It was impossible to avoid all the products at CES which had voice assistants either baked right in or which could be controlled by them. Amazon’s Alexa was featured on numerous products, and Google Assistant was in just as many devices. Google even had people, cleverly called Google Assistants, in a great number of booths to specifically talk about how their technology integrated with the product being shown. Readers at the DMZ know that those aren’t the only voice assistants. Microsoft’s Cortana is a powerful, full-featured, service that is baked right into every Windows 10 PC on the planet. There are also apps for it on Android and iOS. Walking the show floor at CES however you’d be hard-pressed to say that Cortana is a thriving ecosystem.
We lost track of how many booths had Alexa and Google Assistant labels in them. Especially when wandering into a smart home technology vendor’s booth, one or both of the leading players were almost always supported. We took time to ask most of them if they had considered adding support for Cortana. In a few cases, the vendors said it was a technology they were evaluating, or that it was somewhere on their roadmap. In most of our conversations though we were told that they had no plans of integrating Cortana. There were even a couple vendors who had never even heard of Cortana. Maybe the starkest example came from a booth that Harman Kardon had set up at a private media event. Their very own Invoke, the only Cortana-powered speaker on the market, wasn’t even on display.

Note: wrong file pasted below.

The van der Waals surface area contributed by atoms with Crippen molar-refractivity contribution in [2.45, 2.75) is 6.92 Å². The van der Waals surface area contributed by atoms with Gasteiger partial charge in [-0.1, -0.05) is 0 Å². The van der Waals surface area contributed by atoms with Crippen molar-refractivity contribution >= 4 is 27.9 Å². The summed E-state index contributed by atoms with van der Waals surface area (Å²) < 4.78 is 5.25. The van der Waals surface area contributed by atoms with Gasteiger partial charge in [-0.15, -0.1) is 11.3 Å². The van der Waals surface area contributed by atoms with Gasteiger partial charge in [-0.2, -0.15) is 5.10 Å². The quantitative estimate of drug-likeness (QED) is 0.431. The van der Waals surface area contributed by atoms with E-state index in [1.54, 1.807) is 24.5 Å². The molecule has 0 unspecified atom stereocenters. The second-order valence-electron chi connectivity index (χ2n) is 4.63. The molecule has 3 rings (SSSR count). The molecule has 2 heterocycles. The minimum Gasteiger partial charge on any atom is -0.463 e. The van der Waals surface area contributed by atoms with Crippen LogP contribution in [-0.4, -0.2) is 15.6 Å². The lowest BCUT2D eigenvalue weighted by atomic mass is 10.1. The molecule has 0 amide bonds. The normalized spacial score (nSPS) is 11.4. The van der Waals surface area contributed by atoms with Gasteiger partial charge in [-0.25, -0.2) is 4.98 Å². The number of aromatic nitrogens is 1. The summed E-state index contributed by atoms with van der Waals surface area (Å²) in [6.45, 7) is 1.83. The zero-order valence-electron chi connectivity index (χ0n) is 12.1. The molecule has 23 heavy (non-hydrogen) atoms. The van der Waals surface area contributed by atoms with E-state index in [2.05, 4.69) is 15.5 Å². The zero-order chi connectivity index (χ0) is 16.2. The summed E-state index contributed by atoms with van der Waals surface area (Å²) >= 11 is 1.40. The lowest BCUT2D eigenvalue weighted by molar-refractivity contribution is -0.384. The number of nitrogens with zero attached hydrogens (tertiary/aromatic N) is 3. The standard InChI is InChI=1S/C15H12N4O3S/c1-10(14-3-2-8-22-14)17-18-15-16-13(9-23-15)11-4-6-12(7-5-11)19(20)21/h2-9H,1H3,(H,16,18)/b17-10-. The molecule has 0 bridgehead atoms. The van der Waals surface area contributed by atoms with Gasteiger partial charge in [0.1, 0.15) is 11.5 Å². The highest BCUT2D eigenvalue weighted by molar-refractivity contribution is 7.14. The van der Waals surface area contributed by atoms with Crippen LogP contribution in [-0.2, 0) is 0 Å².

Microsoft appears to be in damage control mode. During CES they released a post to their Windows Blog stating that more devices are coming to market in 2018. We know HP is working on a speaker, and last week Johnson Controls announced a thermostat, but none of that will be enough to save Cortana. The fact of the matter is that CES is the biggest consumer electronics event of the year. The vast majority of players in this space use the event to announce and showcase their plans for the calendar year. If we were actually going to see a glut of Cortana devices in 2018 we would have seen something, anything, at CES.
It’s a shame really. Cortana seems to be yet another great Microsoft-produced consumer technology that is dying a premature death. The final battles have not been waged in the smart voice assistant war, but the chances of Cortana making a late charge to the top of the stack seems ever more unlikely.